The food and wine provided at the reception was delicious and our guests all gave us lots of lovely feedback. Our only negative issue was that the seating arrangements we had organised somehow got lost in translation on the day, which meant that fifty percent of our guests were not where we had expected them to be. Regardless of this, everyone had a fabulous time.

A really important aspect of any wedding day is obviously the photography. I'd probably say that having a photographer whose work you like and that you have some rapport with is among the most important things to get right. We used my cousin Lauren Marshall, whose work is fantastic for someone who is just starting out with wedding photography. All the photos displayed here are by her and her assistant Rebecca Humphries, and clearly show how great their work is.

A surprise stand out service of our day was the chauffeur and car that we hired through Art Deco Wedding Cars. The two tone convertible 1951 Mark V Jaguar is obviously a beautiful car. However, Guy Gleeson who owns and runs the business did an amazing job on the day. He provided umbrellas to stop us from squinting in our photos, lollies to get kids attention during the family portraits, and sprayed water on Tracii's bouquet to freshen it up directly before she entered the chapel. He also allowed us and various kids (and even some adults!) to have photos taken in and around the car.

Another stand out for Tracii and I were the band. Music has such an important role in setting the mood for the reception and was a highly important element for both of us. One of Tracii's favourite Australian bands is The Blackeyed Susans who have been together for twenty years. When Tracii first suggested hiring them to play we honestly didn't think we'd have a chance at getting them to agree, however they were actually surprisingly enthusiastic and well priced.

Although we weren't able to get the full band as the drummer and double bassist were on holidays, Rob Snarski and the others did a superb job. Having an original band play their music made the night even more memorable.

Another important element of the wedding was the design. A good designer can create a theme which is carried through invitations, place cards, guest book & thank-you cards. I'm very lucky to have a wonderful sister Joanne, who has been doing graphic design for over twenty years through her company Socket to Me. She took our thoughts and created products that exceeded our expectations. During the creative process, Tracii and I were able to heavily influence the design, with Jo using her talents to bring our ideas to fruition.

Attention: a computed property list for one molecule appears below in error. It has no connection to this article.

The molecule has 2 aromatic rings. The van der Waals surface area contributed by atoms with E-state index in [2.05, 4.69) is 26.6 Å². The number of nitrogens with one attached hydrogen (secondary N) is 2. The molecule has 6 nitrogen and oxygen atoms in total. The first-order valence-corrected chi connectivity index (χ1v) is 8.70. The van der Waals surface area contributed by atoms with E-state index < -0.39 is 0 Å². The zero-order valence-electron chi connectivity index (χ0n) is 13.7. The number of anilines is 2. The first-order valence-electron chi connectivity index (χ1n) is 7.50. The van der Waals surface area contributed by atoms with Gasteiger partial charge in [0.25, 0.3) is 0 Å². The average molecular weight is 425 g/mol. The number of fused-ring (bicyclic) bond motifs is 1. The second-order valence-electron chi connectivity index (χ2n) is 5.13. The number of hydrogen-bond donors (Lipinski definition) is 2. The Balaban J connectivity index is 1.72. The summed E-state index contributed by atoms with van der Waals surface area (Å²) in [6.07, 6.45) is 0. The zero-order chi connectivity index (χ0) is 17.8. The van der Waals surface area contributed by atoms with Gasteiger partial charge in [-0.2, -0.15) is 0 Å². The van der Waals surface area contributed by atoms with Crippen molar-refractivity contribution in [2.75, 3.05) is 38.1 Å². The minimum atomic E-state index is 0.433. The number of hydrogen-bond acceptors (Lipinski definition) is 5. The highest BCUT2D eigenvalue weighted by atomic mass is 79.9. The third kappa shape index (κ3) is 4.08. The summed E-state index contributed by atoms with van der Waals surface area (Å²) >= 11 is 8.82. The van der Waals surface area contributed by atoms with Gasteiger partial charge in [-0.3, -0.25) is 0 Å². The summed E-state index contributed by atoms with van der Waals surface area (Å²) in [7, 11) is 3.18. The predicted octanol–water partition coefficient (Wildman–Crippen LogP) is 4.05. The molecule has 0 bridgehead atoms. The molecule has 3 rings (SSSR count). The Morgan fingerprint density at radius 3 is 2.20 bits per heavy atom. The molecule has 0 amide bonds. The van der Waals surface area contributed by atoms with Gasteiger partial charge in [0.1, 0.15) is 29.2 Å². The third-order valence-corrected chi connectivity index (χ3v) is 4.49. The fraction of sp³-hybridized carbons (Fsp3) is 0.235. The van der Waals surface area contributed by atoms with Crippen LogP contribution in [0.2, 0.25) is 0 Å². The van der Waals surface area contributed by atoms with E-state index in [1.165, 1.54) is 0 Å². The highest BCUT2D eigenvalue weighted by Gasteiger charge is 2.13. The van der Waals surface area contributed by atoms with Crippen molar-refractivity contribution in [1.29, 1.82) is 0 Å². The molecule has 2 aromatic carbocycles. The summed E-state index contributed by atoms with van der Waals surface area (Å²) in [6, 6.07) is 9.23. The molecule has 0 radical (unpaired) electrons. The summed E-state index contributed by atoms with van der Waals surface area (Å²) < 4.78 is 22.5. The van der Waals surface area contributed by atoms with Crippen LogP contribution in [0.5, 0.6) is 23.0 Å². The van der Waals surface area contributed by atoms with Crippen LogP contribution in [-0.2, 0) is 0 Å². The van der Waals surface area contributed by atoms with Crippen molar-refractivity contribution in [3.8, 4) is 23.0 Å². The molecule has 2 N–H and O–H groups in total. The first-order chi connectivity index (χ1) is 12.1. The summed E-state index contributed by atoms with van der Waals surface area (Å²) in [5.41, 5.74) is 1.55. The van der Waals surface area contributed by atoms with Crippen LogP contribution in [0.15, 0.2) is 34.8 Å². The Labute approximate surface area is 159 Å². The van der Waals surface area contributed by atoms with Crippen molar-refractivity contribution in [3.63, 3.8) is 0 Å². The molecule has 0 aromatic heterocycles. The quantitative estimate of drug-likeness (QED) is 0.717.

A major part of any wedding are the outfits of the bridal party. Tracii's dress and bridal jewellery came from Ravish at Knox City, in Wantirna South. She managed to find a dress which fitted her off the rack and looked exquisite. We were very fortunate to have my Mum pay for Tracii's wedding dress, do all the necessary hem alterations and make the veil.

Tracii's son Dane wore a suit hired from Prinzi Collections in Carlton. Dane's silk tie and handkerchief were also created by my Mum, as was the handkerchief in my suit.

Tracii and I scoured the city for the right suit for me. After looking through heaps of places we found Rick at Soho Workshop in Little Collins St, Melbourne who went out of his way to meet our needs. After listening to what we were after, Rick suggested that he had a suit at his other store that would work beautifully with our colour scheme. Not only was the suit the perfect fit and colour, but he was also able to provide us with a one-off matching waistcoat that another customer had custom made, but changed their mind about. By some miracle, this waistcoat was an almost perfect fit! Soho Workshop also supplied the shoes, belt, shirt and tie and tailored everything to fit in the week before the wedding.

Detail was added to the wedding through the floral arrangements in the bouquet, reception, chapel and button hole flowers. We were lucky enough to have a friend who just purchased a florist business. Michelle Dann runs Alchester Village Florist in Boronia, and did a wonderful job with every element. She was given a basic idea of colour scheme and which flowers to use and managed to create arrangements which we were both very impressed with.

Tracii's hair and make up was done by Debra Atkin who also recently purchased a business, Colour Me In Hairdressing in Kallista, who also did a fantastic job.

The wedding cake was supplied by Fantasy Cakes in Doncaster , who were given a design and description by us and delivered a gorgeous chocolate mud cake on the day, which everyone agreed tasted divine.

Our celebrant Maree Livy helped us bring together a service which reflected exactly what we wanted. Between the three of us we created a ceremony which we were happy with, and on the day she delivered it accurately and didn't incorporate any surprises. Her tone reflected the happiness and joy of the occasion perfectly.

The bridal party and a lot of our guests chose to stay in the Yarra Valley after the wedding at the beautiful Yering Gorge cottages. The staff organised a 24 seater bus to take our guests to and from the wedding, as well as a delicious buffet brunch on the following day. The wonderful environment at Yering Gorge certainly added to the relaxed feel of the wedding experience.

Special mention must also go to Tracii's friend Dr Tim Byron, who flew down from the Gold Coast to play a selection of Sigur Ros songs on the grand piano during the ceremony.

Other suppliers who we used and recommend are:

G&N Jewellers who made our custom wedding rings, Novat Shoes who custom made Tracii's wedding shoes, Natskin Balgownie who provided facials, manicures, pedicures for the bride and massages for both of us on the morning of the wedding, Paper Indulgence who supplied our stationary for our invitations and place cards, as well as the guestbook, Pink Noise Audio who provided the PA equipment and sound engineer for the band, as well as taking care of the iPod playlists we provided them with, and Kudos Villas in Daylesford whose luxurious accommodation ensured that we had the most relaxing and romantic honeymoon imaginable.

At the end of the day, it was the sharing of a special moment in mine and Tracii's life with our friends and family which was the most important of all. Overall it was a fantastic and hectic day that will never be forgotten.